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Current Affairs 8th September 2023 for UPSC Prelims Exam

Current Affairs 8th September 2023 for UPSC Prelims Exam

World Meteorological Organization

Context:  As per World Meteorological Organization, Earth has endured its hottest Northern Hemisphere summer ever measured, with a record warm August.

About World Meteorological Organization

  • Definition: The World Meteorological Organization (WMO) is a specialized agency of the United Nations, established in 1950.
    • It originated from the International Meteorological Organization (IMO), which was founded in 1873.
  • Aim:
    • WMO is a specialized agency of the United Nations for meteorology (weather and climate), operational hydrology and related geophysical sciences.
    • WMO facilitates the free and unrestricted exchange of data and information, products and services in real- or near-real time on matters relating to safety and security of society, economic welfare and the protection of the environment.
      •  It contributes to policy formulation in these areas at national and international levels.
    • It also fosters collaboration between the National Meteorological and Hydrological Services of its Members.
    • It furthers the application of meteorology to public weather services, agriculture, aviation, shipping, the environment, water issues and the mitigation of the impacts of natural disasters.
  • Members: WMO has a membership of 191 Member States.
  • Governance Structure:
    • Its supreme body is the World Meteorological Congress, which consists of representatives of all members.
      • It meets at least every four years to set general policy and adopt regulations.
    • A 36-member Executive Council meets annually and implements policy.
    • The Secretariat, headed by a secretary-general appointed by the congress for a four-year term, serves as the administrative centre of the organization.
    • Six regional associations address problems peculiar to their regions.
    • Eight technical commissions.
  • Major Programs: 
    • World Weather Watch: A system of satellites and telecommunication networks connecting land and sea sites for monitoring weather conditions.
    • World Climate Programme: It monitors climate change, including global warming.
    • Atmospheric Research and Environment Programme: Designed to promote research on issues such as ozone depletion.
    • Global Atmosphere Watch Programme (GAW): To meet the need to better understand and control the increasing influence of human activity on the global atmosphere.
  • Secretariat: Geneva

Current Affairs 7th September 2023 for UPSC Prelims Exam


National Payments Corporation of India (NPCI)

Context:  National Payments Corporation of India (NPCI) has unveiled several new products in a bid to create an inclusive, resilient, and sustainable digital payments ecosystem.

About National Payments Corporation of India (NPCI)

  • Definition: The National Payments Corporations of India (NPCI) is an umbrella organisation launched in 2008 by the Reserve Bank of India (RBI) and the Indian Banks’ Association (IBA).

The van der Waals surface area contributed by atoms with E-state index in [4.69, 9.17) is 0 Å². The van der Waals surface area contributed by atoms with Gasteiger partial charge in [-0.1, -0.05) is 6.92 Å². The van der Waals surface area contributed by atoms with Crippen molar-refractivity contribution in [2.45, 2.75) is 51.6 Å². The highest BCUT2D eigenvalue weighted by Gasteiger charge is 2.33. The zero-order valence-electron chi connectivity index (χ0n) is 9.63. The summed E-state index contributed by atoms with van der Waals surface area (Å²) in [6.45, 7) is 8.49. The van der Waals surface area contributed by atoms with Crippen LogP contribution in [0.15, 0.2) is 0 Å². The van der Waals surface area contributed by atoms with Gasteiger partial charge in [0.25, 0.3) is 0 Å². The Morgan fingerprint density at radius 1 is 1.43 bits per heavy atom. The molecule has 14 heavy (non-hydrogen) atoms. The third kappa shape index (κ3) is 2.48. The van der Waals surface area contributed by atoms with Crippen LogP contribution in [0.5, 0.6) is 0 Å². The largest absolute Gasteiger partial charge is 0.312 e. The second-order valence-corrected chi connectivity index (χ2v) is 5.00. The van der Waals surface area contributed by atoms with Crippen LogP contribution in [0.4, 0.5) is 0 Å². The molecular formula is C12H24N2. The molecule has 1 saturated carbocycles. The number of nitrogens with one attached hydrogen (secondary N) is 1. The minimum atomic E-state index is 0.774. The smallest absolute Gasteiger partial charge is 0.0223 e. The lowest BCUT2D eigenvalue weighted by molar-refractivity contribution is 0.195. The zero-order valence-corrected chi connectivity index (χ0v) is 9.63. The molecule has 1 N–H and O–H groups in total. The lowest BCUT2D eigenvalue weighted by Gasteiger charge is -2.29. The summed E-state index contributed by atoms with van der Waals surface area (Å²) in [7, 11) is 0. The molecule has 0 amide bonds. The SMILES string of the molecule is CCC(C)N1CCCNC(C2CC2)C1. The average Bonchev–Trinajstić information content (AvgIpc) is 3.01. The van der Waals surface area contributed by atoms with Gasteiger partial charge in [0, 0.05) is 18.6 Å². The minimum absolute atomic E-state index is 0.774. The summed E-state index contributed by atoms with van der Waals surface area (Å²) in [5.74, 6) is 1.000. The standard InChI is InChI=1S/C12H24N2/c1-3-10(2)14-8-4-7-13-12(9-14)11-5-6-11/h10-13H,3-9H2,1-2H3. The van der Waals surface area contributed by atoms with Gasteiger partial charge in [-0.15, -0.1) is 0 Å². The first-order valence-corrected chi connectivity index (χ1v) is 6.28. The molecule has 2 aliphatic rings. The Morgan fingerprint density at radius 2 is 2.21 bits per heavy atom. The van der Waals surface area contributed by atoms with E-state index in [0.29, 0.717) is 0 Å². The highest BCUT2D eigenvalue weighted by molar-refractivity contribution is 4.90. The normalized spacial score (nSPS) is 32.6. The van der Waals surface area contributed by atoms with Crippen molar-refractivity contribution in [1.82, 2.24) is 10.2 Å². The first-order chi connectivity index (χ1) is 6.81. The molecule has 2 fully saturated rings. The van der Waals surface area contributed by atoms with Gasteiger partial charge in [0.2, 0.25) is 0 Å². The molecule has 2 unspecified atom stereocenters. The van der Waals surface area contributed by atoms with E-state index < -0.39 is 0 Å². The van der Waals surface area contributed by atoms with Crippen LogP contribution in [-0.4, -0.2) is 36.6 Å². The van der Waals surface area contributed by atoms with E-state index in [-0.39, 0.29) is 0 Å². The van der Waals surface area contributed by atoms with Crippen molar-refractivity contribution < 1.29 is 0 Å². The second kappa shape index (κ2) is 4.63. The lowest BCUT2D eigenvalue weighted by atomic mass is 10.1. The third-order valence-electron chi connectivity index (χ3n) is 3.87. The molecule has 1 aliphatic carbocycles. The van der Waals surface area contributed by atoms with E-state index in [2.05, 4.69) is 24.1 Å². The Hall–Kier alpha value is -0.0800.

• It has been incorporated as a “Not for Profit” Company under the provisions of Section 25 of Companies Act 1956.
    • NPCI is promoted by ten major banks, including the State Bank of India, Punjab National Bank, Citibank, Bank of Baroda, and HSBC.
  • Aim:
    • To provide infrastructure to the entire Banking system in India for physical as well as electronic payment and settlement systems.
    • Bring innovations in the retail payment systems through the use of technology for achieving greater efficiency in operations and widening the reach of payment systems.
  • Services Offered by NPCI:
    • RuPay: RuPay is an Indigenously developed Payment System – designed to meet the expectation and needs of the Indian consumer, banks and merchant eco-system.
      • RuPay supports the issuance of debit, credit and prepaid cards by banks in India and thereby supporting the growth of retail electronic payments in India.
    • IMPS: With Immediate Payment Service (IMPS), India has become the leading country in the world in real time payments in retail sector.
    • NACH: National Automated Clearing House (NACH), an offline web based system for bulk push and pull transactions.
      • NACH provides electronic mandate platform to register mandates facilitating paper less collection process for the corporates and banks. It provides for both accounts based and Aadhaar based transactions.
    • APBS: Aadhaar Payment Bridge (APB) System is helping the Government and Government agencies in making the Direct Benefit Transfers for various Central as well as State sponsored schemes.
    • BHIM: BHIM uses UPI to complete payment transfers.
      • One can make payments via BHIM by entering the Virtual Payment Address (VPA) or the registered mobile number.
      • No smartphone is required to transfer funds via BHIM.
    • UPI: United Payments Interface (UPI) allows you to transfer funds from your smartphone. However, you will need to link your bank account to complete payments via UPI. Money is transferred directly from one bank to another.
    • AePS: To access these funds at doorstep & drive the financial inclusion in India, Aadhaar enabled Payment System (AePS) has been introduced.
      •  Since inception it has become instrumental to increase accessibility of basic banking services in underserved areas.
      • To extend the convenience of biometric to merchant payments, BHIM Aadhaar has been launched.


United Nations World Tourism Organization (UNWTO)